Rachel Ackley 0

More Multicultural Lit for Children

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Hello, I am an education major at the University of Missouri, Kansas City. This semester I am enrolled in a Children’s Literature that focused heavily on multicultural literature. Being in this class has changed my perception of children’s literature and opened my eyes to the lack of multicultural literature that is accessible to children that come from non “normal” backgrounds.

To first understand multicultural literature, you must know how to differentiate between good and bad examples of it. Culturally authentic books have authors that come from the cultural background the book is addressing. Also called culturally specific, the culture is presented in the book through things such as speech, the setting, what the characters do and how they do it, and the theme of the story. You can address this through illustrations as well by analyzing the character’s hairstyles, skin color, and any non-exaggerated characteristics. If a book only has minor representations of minority groups, only show minority groups through illustration, or the theme is about a universal message (i.e. friendship) then the book cannot be considered culturally authentic/specific.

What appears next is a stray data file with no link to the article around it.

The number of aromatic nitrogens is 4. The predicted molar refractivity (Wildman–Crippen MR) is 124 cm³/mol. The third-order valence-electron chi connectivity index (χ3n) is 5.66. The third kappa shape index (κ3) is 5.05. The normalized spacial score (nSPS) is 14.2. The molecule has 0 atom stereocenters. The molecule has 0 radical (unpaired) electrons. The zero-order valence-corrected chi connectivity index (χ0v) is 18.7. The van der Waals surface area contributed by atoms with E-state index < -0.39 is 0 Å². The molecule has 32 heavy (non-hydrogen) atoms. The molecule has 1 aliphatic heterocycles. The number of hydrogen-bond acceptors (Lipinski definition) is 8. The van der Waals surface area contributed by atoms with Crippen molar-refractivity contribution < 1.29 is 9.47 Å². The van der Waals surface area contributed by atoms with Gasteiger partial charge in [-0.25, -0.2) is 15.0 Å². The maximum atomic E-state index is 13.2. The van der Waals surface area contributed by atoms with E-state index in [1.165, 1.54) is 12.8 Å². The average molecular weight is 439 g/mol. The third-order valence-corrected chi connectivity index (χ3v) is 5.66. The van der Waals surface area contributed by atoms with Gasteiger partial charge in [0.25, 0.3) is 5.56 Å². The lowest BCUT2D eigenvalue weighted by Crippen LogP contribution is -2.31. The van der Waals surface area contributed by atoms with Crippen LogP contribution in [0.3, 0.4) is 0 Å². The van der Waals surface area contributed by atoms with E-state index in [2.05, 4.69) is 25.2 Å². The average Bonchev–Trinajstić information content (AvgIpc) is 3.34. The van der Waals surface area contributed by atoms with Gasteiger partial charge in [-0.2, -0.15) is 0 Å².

Why do we need an increase in multicultural for children? I believe the answer is easily reached by focusing on the children themselves. Children learn from books by viewing them as windows (a peek into a life of someone different from them) or mirrors (a reflection of themselves). Many books adhere to the nuclear family when families are becoming more and more diverse. Because of this, children can’t connect and learn from books that are about a life they don’t know. In turn, more multicultural books would allow non minority children to get a mirror look into different lives.

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